Boston Homeless CENSUS up 10% in 1999, up 52% since 1989 count

Tom Boland (wgcp@earthlink.net)
Sun, 19 Dec 1999 15:38:02 -0800 (PST)


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FWD  Associated Press - AP Wire Service - Dec 16, 1999 15:49

     HOMELESS FIGURES ARE UP 10 PERCENT IN BOSTON

BOSTON (AP) _ Homeless levels in Boston are up 10 percent,
according to a census conducted by the mayor's office earlier this
week.

The count found 5,820 homeless men, women and children this
year, up from 5,272 homeless in 1998.

The numbers show a 52 increase in the city's homeless numbers
over the last decade, when a 1989 census found 3,830 homeless, city
officials said.

``Boston is experiencing an unprecedented economic boom, but
some of our citizens are literally being left out in the cold,''
Mayor Thomas Menino said in a statement.

``These figures represent a disturbing trend. I am committed to
continue to fight for the resources we need to provide shelter,
permanent housing, health care and employment opportunities for the
most vulnerable among us,'' he said.

About 200 volunteers scoured Boston parks, MBTA transit
stations, alleys and sidewalks Monday night, while others took a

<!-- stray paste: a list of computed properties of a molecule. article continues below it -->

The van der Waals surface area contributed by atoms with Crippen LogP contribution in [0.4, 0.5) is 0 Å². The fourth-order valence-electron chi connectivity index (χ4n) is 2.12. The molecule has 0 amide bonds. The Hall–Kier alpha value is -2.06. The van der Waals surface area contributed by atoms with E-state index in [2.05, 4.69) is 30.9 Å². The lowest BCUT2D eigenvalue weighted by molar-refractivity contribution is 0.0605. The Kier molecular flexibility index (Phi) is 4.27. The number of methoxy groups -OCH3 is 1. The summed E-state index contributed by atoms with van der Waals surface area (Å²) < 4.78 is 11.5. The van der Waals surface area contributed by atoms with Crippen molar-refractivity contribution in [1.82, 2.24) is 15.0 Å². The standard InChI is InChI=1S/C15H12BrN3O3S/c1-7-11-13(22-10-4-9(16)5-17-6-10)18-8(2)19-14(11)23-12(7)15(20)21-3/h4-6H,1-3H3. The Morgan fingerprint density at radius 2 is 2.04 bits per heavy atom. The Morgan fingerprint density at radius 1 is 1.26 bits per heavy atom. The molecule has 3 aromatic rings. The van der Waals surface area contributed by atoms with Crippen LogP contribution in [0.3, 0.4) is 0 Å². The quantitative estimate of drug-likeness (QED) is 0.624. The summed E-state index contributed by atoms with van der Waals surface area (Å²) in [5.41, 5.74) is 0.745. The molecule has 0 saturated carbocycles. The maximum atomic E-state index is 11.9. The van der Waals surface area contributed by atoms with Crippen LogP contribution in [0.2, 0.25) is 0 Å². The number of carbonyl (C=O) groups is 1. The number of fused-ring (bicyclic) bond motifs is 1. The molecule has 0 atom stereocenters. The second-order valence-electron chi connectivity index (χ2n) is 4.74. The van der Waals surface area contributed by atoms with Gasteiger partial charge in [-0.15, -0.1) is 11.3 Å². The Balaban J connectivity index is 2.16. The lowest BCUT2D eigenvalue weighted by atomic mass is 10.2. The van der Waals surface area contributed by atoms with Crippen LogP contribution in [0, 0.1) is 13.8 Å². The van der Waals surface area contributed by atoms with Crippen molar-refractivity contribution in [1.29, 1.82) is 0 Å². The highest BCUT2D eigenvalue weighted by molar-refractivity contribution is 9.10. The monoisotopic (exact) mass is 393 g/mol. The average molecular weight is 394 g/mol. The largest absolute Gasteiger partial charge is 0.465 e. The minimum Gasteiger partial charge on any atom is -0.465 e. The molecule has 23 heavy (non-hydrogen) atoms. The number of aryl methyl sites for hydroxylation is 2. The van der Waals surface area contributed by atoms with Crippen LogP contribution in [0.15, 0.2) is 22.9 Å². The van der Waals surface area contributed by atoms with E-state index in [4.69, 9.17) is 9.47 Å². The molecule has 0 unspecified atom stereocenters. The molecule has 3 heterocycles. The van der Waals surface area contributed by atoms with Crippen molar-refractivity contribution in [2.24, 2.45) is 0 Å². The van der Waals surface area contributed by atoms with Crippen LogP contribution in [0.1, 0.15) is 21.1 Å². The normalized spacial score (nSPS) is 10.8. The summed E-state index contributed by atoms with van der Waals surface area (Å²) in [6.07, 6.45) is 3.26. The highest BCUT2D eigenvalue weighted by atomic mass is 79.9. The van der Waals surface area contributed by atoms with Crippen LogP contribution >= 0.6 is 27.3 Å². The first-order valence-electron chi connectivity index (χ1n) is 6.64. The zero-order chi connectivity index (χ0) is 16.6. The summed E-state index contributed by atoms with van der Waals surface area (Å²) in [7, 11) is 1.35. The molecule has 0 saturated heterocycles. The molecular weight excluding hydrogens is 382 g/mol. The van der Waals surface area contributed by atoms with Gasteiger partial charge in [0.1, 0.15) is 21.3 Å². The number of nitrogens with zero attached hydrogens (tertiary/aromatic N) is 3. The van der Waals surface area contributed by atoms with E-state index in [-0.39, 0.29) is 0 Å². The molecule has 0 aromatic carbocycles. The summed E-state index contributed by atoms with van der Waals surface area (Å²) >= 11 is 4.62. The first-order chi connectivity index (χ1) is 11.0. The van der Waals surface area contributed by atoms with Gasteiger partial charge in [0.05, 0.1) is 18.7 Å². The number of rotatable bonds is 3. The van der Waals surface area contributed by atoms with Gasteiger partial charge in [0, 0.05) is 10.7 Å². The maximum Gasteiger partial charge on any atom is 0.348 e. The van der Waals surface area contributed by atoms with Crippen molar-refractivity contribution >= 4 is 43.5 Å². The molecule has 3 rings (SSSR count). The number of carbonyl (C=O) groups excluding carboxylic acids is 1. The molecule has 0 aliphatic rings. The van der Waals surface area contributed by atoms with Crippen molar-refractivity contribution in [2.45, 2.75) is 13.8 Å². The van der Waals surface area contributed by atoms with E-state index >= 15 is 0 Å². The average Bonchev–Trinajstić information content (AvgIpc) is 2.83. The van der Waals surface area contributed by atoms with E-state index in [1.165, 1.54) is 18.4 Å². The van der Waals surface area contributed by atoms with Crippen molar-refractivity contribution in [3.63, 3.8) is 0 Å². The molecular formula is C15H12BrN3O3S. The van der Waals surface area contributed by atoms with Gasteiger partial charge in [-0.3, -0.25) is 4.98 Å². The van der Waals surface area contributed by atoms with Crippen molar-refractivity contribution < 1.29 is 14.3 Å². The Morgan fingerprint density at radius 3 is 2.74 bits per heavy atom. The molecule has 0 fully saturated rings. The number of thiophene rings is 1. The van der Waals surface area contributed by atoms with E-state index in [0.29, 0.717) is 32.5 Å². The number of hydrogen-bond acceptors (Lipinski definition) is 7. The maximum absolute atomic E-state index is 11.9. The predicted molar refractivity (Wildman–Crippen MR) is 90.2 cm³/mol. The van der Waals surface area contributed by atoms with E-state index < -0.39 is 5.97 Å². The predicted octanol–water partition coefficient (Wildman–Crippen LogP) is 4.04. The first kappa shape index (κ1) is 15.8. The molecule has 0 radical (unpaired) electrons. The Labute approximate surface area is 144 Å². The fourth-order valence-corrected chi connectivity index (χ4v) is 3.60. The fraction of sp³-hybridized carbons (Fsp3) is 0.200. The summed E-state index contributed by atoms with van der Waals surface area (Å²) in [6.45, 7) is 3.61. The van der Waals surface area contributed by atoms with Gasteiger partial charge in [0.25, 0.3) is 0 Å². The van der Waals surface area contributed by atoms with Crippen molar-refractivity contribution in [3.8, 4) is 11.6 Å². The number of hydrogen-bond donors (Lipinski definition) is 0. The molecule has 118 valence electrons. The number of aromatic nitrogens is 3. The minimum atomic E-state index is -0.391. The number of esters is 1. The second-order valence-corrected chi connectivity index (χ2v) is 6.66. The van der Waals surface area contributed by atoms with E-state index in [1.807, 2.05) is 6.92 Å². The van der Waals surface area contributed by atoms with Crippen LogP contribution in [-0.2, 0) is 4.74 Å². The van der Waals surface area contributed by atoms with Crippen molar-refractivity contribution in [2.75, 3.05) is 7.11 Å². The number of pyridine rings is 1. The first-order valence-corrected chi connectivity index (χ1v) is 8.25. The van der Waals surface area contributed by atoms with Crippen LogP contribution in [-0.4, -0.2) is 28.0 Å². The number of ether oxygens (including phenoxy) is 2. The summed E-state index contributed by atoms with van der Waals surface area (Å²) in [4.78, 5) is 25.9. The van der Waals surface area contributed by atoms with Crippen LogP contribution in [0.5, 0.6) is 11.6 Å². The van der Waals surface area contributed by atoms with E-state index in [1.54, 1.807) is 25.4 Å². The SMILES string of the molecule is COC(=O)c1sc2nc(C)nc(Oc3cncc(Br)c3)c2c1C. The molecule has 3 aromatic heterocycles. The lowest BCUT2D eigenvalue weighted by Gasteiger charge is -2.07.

head count at the city's 50 shelters.

The city will use the census results to apply for federal funds
and solicit private donations.

As they made their tally, the census-takers encouraged people on
the streets to go to shelters, offering to send a van to pick them
up. Those who refused were offered blankets.

In the city's family shelters, workers found 1,905 men, women
and children, compared to 1,604 last year, an increase of almost 19
percent.

Most troubling, officials said, is the dramatic rise in the
numbers of homeless children living in shelters.

In 1989, there were 556 homeless children. This year, counters
tallied 1,171 young people, an increase of 110 percent in the past
decade.

Kelley Cronin, director of the city's Emergency Shelter
Commission, said the lack of affordable housing was to blame for
the increase.

``It's the housing market, plain and simple, it's so tough to
find affordable housing,'' she said. ``Eventually the housing
market will slow down, but clearly there needs to be an effort to
create more affordable housing.''

Cronin said current programs to assist the homeless are being
funded, but there is no extra federal money for new affordable
housing.

She also said she was worried about what will happen when the
unseasonably mild weather turns colder.

``Our shelters are already strained to capacity,'' she said.
``And the cold will bring more people in.''

AP-ES-12-16-99 1649EST
Received  Id AP9935018A6A1D1 on Dec 16 1999 15:49

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